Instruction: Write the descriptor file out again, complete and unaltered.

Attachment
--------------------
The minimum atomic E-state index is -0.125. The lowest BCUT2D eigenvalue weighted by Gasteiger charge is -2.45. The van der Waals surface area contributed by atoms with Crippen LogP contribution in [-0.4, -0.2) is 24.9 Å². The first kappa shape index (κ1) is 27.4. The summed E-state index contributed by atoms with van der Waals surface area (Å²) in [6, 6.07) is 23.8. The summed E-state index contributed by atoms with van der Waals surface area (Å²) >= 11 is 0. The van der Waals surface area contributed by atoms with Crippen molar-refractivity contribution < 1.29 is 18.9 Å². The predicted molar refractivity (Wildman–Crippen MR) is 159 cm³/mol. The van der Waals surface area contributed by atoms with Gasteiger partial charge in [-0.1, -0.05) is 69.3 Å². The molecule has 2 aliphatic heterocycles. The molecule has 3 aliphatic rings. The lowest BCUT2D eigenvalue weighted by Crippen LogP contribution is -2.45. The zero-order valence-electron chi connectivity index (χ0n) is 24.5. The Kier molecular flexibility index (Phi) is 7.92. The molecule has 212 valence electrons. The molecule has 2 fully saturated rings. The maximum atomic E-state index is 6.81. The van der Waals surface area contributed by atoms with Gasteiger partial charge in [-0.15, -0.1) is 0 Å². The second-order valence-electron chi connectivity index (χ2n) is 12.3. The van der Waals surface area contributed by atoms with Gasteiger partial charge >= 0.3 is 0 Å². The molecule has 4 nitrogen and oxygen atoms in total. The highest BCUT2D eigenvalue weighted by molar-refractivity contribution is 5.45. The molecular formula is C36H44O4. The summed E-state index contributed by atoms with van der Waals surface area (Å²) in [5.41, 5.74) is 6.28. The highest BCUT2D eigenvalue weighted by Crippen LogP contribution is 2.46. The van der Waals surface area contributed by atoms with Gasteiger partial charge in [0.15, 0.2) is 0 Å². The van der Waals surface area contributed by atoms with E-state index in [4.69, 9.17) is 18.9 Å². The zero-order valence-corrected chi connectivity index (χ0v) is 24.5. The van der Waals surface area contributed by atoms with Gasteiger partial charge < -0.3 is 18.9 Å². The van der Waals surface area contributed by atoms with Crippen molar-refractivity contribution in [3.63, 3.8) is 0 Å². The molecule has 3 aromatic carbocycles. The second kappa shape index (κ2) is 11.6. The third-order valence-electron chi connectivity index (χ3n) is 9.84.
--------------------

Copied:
The minimum atomic E-state index is -0.125. The lowest BCUT2D eigenvalue weighted by Gasteiger charge is -2.45. The van der Waals surface area contributed by atoms with Crippen LogP contribution in [-0.4, -0.2) is 24.9 Å². The first kappa shape index (κ1) is 27.4. The summed E-state index contributed by atoms with van der Waals surface area (Å²) in [6, 6.07) is 23.8. The summed E-state index contributed by atoms with van der Waals surface area (Å²) >= 11 is 0. The van der Waals surface area contributed by atoms with Crippen molar-refractivity contribution < 1.29 is 18.9 Å². The predicted molar refractivity (Wildman–Crippen MR) is 159 cm³/mol. The van der Waals surface area contributed by atoms with Gasteiger partial charge in [-0.1, -0.05) is 69.3 Å². The molecule has 2 aliphatic heterocycles. The molecule has 3 aliphatic rings. The lowest BCUT2D eigenvalue weighted by Crippen LogP contribution is -2.45. The zero-order valence-electron chi connectivity index (χ0n) is 24.5. The Kier molecular flexibility index (Phi) is 7.92. The molecule has 212 valence electrons. The molecule has 2 fully saturated rings. The maximum atomic E-state index is 6.81. The van der Waals surface area contributed by atoms with Gasteiger partial charge in [-0.15, -0.1) is 0 Å². The second-order valence-electron chi connectivity index (χ2n) is 12.3. The van der Waals surface area contributed by atoms with Gasteiger partial charge >= 0.3 is 0 Å². The molecule has 4 nitrogen and oxygen atoms in total. The highest BCUT2D eigenvalue weighted by molar-refractivity contribution is 5.45. The molecular formula is C36H44O4. The summed E-state index contributed by atoms with van der Waals surface area (Å²) in [5.41, 5.74) is 6.28. The highest BCUT2D eigenvalue weighted by Crippen LogP contribution is 2.46. The van der Waals surface area contributed by atoms with Gasteiger partial charge in [0.15, 0.2) is 0 Å². The van der Waals surface area contributed by atoms with E-state index in [4.69, 9.17) is 18.9 Å². The zero-order valence-corrected chi connectivity index (χ0v) is 24.5. The van der Waals surface area contributed by atoms with Gasteiger partial charge < -0.3 is 18.9 Å². The van der Waals surface area contributed by atoms with Crippen molar-refractivity contribution in [3.63, 3.8) is 0 Å². The molecule has 3 aromatic carbocycles. The second kappa shape index (κ2) is 11.6. The third-order valence-electron chi connectivity index (χ3n) is 9.84.